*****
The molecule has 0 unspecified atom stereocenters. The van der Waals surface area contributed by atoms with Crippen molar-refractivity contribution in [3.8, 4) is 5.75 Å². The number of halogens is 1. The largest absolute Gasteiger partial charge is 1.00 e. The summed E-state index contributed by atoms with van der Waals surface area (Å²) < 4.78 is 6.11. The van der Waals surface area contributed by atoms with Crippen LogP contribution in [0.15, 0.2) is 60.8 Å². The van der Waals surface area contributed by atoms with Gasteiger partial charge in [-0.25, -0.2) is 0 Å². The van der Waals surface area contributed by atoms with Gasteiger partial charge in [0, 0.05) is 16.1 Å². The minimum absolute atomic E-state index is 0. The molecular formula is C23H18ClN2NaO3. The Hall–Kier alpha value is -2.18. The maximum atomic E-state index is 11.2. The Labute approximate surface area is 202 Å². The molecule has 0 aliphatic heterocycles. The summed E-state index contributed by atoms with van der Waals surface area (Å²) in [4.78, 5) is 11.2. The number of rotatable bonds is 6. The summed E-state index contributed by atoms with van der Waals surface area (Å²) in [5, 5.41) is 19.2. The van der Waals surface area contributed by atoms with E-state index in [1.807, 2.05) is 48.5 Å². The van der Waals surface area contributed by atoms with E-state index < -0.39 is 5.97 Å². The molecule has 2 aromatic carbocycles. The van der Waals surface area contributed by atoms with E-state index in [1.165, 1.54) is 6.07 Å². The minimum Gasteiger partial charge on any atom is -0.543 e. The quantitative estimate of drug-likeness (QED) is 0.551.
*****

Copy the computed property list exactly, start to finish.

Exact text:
The molecule has 0 unspecified atom stereocenters. The van der Waals surface area contributed by atoms with Crippen molar-refractivity contribution in [3.8, 4) is 5.75 Å². The number of halogens is 1. The largest absolute Gasteiger partial charge is 1.00 e. The summed E-state index contributed by atoms with van der Waals surface area (Å²) < 4.78 is 6.11. The van der Waals surface area contributed by atoms with Crippen LogP contribution in [0.15, 0.2) is 60.8 Å². The van der Waals surface area contributed by atoms with Gasteiger partial charge in [-0.25, -0.2) is 0 Å². The van der Waals surface area contributed by atoms with Gasteiger partial charge in [0, 0.05) is 16.1 Å². The minimum absolute atomic E-state index is 0. The molecular formula is C23H18ClN2NaO3. The Hall–Kier alpha value is -2.18. The maximum atomic E-state index is 11.2. The Labute approximate surface area is 202 Å². The molecule has 0 aliphatic heterocycles. The summed E-state index contributed by atoms with van der Waals surface area (Å²) in [4.78, 5) is 11.2. The number of rotatable bonds is 6. The summed E-state index contributed by atoms with van der Waals surface area (Å²) in [5, 5.41) is 19.2. The van der Waals surface area contributed by atoms with E-state index in [1.807, 2.05) is 48.5 Å². The van der Waals surface area contributed by atoms with E-state index < -0.39 is 5.97 Å². The molecule has 2 aromatic carbocycles. The van der Waals surface area contributed by atoms with E-state index in [1.165, 1.54) is 6.07 Å². The minimum Gasteiger partial charge on any atom is -0.543 e. The quantitative estimate of drug-likeness (QED) is 0.551.